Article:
typeworship:

The Lindisfarne Gospels: The finest ‘dropcaps’ ever drawn?

Straying a little way from type and typography, OK about 700 years before Gutenberg even made his moveable type, hand-drawn initials like these represent the birth of lettered and (much later) typographic dropcaps.

During the sixth and seventh century a unique art style developed in Ireland and Britain producing some of the earliest illuminated manuscripts which have influenced designers ever since. This Insular Period, saw the production of monumental works including the Book of Kells, Book of Durrow, and The Lindisfarne Gospels, as shown above.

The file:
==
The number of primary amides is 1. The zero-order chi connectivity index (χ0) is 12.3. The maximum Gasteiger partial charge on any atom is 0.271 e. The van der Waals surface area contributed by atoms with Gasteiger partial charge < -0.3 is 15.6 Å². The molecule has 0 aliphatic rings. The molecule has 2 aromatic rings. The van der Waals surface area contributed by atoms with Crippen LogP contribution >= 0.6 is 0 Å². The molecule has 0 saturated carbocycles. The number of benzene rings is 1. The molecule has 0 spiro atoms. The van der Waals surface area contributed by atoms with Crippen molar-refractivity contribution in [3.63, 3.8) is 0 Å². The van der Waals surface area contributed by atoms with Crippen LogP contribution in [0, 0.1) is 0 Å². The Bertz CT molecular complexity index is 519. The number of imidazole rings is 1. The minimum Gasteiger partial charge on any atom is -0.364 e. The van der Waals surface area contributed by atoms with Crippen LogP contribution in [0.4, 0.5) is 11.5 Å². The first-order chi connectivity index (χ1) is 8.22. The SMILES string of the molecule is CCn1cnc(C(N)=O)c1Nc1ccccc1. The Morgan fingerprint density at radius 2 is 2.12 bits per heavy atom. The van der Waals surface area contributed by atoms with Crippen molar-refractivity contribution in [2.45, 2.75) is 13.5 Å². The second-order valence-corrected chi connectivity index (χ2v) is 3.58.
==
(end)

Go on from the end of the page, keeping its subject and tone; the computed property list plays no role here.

For those interested in dropcaps, lettering or calligraphy for that matter, I’d recommend investigating these designs which are not only some of the oldest surviving illuminated texts but are also considered to be the greatest masterpieces of Anglo-Saxon and Celtic art. There are still thrilling design elements to discover in the details which would seem inventive today, such as letters nested inside other letters (Top: “Novum”).

Luckily for you, a number of years ago the British Library invested in the development of its Turning the Pages software for viewing scanned books on-line in detail. Take a closer look at the Gospels here. And while you’re there also see the 15th-century illuminated church book, The Sherborne Missal.

Beautiful.